|Publication number||US6617989 B2|
|Application number||US 10/028,811|
|Publication date||Sep 9, 2003|
|Filing date||Dec 21, 2001|
|Priority date||Dec 21, 2001|
|Also published as||US20030117307|
|Publication number||028811, 10028811, US 6617989 B2, US 6617989B2, US-B2-6617989, US6617989 B2, US6617989B2|
|Inventors||Edward R. Deak|
|Original Assignee||Texas Instruments Incorporated|
|Export Citation||BiBTeX, EndNote, RefMan|
|Patent Citations (9), Referenced by (25), Classifications (9), Legal Events (4)|
|External Links: USPTO, USPTO Assignment, Espacenet|
1. Technical Field of the Invention
The present invention relates to a digital-to-analog converter and, more particularly, to a resistor string digital-to-analog converter.
2. Description of Related Art
String digital-to-analog converters (DAC) are a type of DAC that includes a plurality of resistors connected in series between a high and low supply voltage. Connecting nodes or tap points between the resistors are selectively switched to an output node in response to the digital input. The resistor string acts as a large voltage divider with each tap point of the string being at a different voltage value. A switch matrix selects one of the tap points to the output node depending on the digital word input to the DAC. The voltage of the tap point is a monotonic analog representation of the digital input.
Referring now to FIG. 1 there is illustrated a prior art 3-bit resistor string DAC which consists of 23 or 8 resistors connected in series between two reference voltages. The lower node of each resistor is selectively switched by the switch matrix to the input of the output buffer in response to a decoded digital input word. Thus, the input voltage to the output buffer is the voltage drop across the associated resistive elements of the resistor string in which the voltage drop across each resistor is VRP-VRN/8.
Generally, an N-bit resistor string DAC consists of 2 resistors and the number of switches range from 2N to 2(2N)-2, depending on the complexity of the decoder. For example, a 10-bit DAC would require 1024 resistors and 1024 tap points with 1024 associated switches. This type of DAC, however, suffers from the spacing requirements. Because of the spacing requirement for such a large number of resistors and switches, this DAC arrangement is particularly impractical for eight bit applications and larger. Not only does the die area increase rapidly with the number of bits, but the speed is also limited by the parasitic capacitances associated with the large number of switches.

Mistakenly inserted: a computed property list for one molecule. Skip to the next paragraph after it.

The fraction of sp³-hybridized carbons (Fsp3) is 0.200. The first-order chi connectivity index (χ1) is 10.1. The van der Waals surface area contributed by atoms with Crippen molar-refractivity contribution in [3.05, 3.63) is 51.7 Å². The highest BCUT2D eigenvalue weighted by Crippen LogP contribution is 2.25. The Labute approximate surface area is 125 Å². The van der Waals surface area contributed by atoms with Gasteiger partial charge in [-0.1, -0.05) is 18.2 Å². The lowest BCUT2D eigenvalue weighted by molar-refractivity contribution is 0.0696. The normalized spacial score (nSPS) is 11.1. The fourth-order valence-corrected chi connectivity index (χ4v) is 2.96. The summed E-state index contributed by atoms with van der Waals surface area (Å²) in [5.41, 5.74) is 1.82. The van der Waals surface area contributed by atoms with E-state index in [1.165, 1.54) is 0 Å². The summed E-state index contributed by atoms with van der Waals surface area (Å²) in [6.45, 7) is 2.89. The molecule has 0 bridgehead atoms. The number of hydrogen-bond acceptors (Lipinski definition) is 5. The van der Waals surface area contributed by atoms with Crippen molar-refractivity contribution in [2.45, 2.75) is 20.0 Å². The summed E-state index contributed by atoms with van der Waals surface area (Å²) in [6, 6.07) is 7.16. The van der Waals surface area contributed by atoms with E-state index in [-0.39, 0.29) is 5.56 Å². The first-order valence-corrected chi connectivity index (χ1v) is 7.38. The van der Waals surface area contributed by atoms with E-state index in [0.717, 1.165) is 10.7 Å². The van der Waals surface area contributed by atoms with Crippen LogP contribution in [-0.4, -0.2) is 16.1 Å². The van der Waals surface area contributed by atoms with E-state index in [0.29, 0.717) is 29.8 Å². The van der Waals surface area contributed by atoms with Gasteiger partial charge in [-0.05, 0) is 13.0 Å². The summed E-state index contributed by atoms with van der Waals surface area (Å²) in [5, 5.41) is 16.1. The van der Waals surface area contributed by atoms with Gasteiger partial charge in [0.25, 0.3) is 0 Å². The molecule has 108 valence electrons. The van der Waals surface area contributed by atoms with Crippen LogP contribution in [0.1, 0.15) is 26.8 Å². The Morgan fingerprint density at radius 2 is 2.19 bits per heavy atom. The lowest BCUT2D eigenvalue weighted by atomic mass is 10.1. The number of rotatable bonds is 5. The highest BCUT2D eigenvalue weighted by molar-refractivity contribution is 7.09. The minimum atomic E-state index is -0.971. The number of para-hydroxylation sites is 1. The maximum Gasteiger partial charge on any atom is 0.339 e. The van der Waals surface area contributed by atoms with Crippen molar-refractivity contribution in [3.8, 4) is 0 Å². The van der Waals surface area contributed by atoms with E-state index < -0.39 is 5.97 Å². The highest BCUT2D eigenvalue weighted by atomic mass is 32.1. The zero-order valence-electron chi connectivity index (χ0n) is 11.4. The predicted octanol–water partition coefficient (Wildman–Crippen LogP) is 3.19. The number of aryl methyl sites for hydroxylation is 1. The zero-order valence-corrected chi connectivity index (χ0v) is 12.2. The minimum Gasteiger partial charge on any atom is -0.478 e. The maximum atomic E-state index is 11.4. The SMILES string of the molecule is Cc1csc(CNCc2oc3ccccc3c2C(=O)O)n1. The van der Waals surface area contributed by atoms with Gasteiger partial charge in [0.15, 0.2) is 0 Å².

One approach to reduce the number of resistors and switches in a string DAC is described in U.S. Pat. No. 5,808,576, issued Sep. 15, 1998, entitled “Resistor String Digital-To-Analog Converter”. Here, the resistor string is partitioned into a most significant bit (MSB) portion and a least significant bit (LSB) portion in which the LSB portion comprises a pair of variable resistors with one located on the top portion of the MSB portion and the other located on the lower portion of the MSB portion.
In the 576 patent, the values of the resistor bank can be shifted up or down by switching in the variable resistors. However, the variable resistors are also realized as resistor banks. Although this approach offers significant advantages over the conventional approach, a superior DAC can be realized by isolating the MSB and LSB portions and by further reducing the number of resistors and associated switches.
The present invention achieves technical advantages as a method and apparatus for converting an N-bit digital word to an analog voltage signal in which a first circuit provides for conversion of the most significant bits of the N-bit digital word and a second circuit provides for the conversion of the least significant bits. The first circuit includes an array of resistors coupled in series between reference nodes and a switch matrix for providing a node voltage to a first input of a buffer responsive to an indication of the most significant bits of the N-bit digital word in which the buffer output provides the analog voltage signal. The second circuit includes a current device electrically isolated from the resistors of the first circuit and coupled to a second input of the buffer in which the second input is coupled in a feedback arrangement with the buffer output. The current device is operable to provide a select current such that the resistance of the feedback loop and the current are cooperable to modify the analog voltage signal by an amount corresponding to the least significant bits of the N-bit digital word.
For a more complete understanding of the present invention, reference is made to the following detailed description taken in conjunction with the accompanying drawings wherein:
FIG. 1 illustrates a conventional string digital-to-analog converter;
FIG. 2 illustrates another conventional string digital-to-analog converter;